Augmented reality starts with a camera-equipped device—such as a smartphone, a tablet, or smart glasses—loaded with AR software. When a user points the device and looks at an object, the software recognizes it through computer vision technology, which analyzes the video stream.
The device then downloads information about the object from the cloud, in much the same way that a web browser loads a page via a URL. A fundamental difference is that the AR information is presented in a 3-D “experience” superimposed on the object rather than in a 2-D page on a screen. What the user sees, then, is part real and part digital.
AR can provide a view of the real-time data flowing from products and allow users to control them by touchscreen, voice, or gesture. For example, a user might touch a stop button on the digital graphic overlay within an AR experience—or simply say the word “stop”—to send a command via the cloud to a product. An operator using an AR headset to interact with an industrial robot might see superimposed data about the robot’s performance and gain access to its controls.
As the user moves, the size and orientation of the AR display automatically adjust to the shifting context. New graphical or text information comes into view while other information passes out of view. In industrial settings, users in different roles, such as a machine operator and a maintenance technician, can look at the same object but be presented with different AR experiences that are tailored to their needs.
A 3-D digital model that resides in the cloud—the object’s “digital twin”—serves as the bridge between the smart object and the AR. This model is created either by using computer-aided design, usually during product development or by using technology that digitizes physical objects. The twin then collects information from the product, business systems, and external sources to reflect the product’s current reality. It is the vehicle through which the AR software accurately places and scales up-to-date information on the object.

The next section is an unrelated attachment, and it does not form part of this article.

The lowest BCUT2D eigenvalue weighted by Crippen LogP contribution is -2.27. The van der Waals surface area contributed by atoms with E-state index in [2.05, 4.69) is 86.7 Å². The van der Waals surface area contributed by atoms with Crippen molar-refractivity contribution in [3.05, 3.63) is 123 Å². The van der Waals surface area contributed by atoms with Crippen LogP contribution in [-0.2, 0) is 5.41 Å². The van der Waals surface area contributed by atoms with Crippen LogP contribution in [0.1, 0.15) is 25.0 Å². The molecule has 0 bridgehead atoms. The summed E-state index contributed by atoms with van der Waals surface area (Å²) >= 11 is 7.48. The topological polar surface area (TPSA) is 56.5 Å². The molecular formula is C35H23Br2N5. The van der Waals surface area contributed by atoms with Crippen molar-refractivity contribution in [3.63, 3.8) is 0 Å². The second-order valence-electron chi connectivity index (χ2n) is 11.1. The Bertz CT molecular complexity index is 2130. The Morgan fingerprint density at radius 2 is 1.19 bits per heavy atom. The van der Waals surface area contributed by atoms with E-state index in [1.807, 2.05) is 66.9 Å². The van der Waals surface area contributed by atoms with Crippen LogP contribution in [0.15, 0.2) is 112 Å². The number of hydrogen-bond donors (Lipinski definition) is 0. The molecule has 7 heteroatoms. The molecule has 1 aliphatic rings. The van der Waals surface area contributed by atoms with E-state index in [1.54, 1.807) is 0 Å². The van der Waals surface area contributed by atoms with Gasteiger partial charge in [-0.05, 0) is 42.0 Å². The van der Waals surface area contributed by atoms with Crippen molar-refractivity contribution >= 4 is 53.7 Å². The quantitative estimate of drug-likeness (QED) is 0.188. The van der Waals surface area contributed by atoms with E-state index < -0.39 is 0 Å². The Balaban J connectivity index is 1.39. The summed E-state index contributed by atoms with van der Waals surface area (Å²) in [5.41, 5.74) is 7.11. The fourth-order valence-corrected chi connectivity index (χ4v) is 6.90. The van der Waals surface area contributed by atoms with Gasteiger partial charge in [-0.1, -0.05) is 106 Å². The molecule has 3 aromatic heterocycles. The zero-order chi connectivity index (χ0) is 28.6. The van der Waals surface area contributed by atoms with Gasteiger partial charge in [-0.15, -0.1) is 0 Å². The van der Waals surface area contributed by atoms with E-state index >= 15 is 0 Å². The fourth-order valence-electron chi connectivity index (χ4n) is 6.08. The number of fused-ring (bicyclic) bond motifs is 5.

Guido Jouret joined the Swiss industrial giant ABB in 2016, after spending more than two decades in technology leadership roles at Cisco and Nokia. As the chief digital officer, he helps lead the $34 billion company’s technology strategy in green power, transportation, robotics, and automation in over 100 countries, and he champions its AR initiatives. Here, Jouret describes AR’s transformative potential—and why many businesses underestimate the change that’s coming.
Why is ABB interested in augmented reality?
AR can help address three macroeconomic challenges that we—and our customers—are facing. The first is the ageing of the skilled workforce. In the oil and gas industry, for example, there was a massive employment surge in the 1960s and 1970s and then a hiring lull. As a result, you now have a lot of older workers retiring, taking skills and institutional knowledge with them. A similar dynamic is happening in many other industries. Second, we have a lot more machines in remote locations, and we want to be able to monitor, operate, and fix those machines with fewer people on-site. And the third challenge is the growing complexity of new technologies, which require new technical skills.
What pilots are you doing?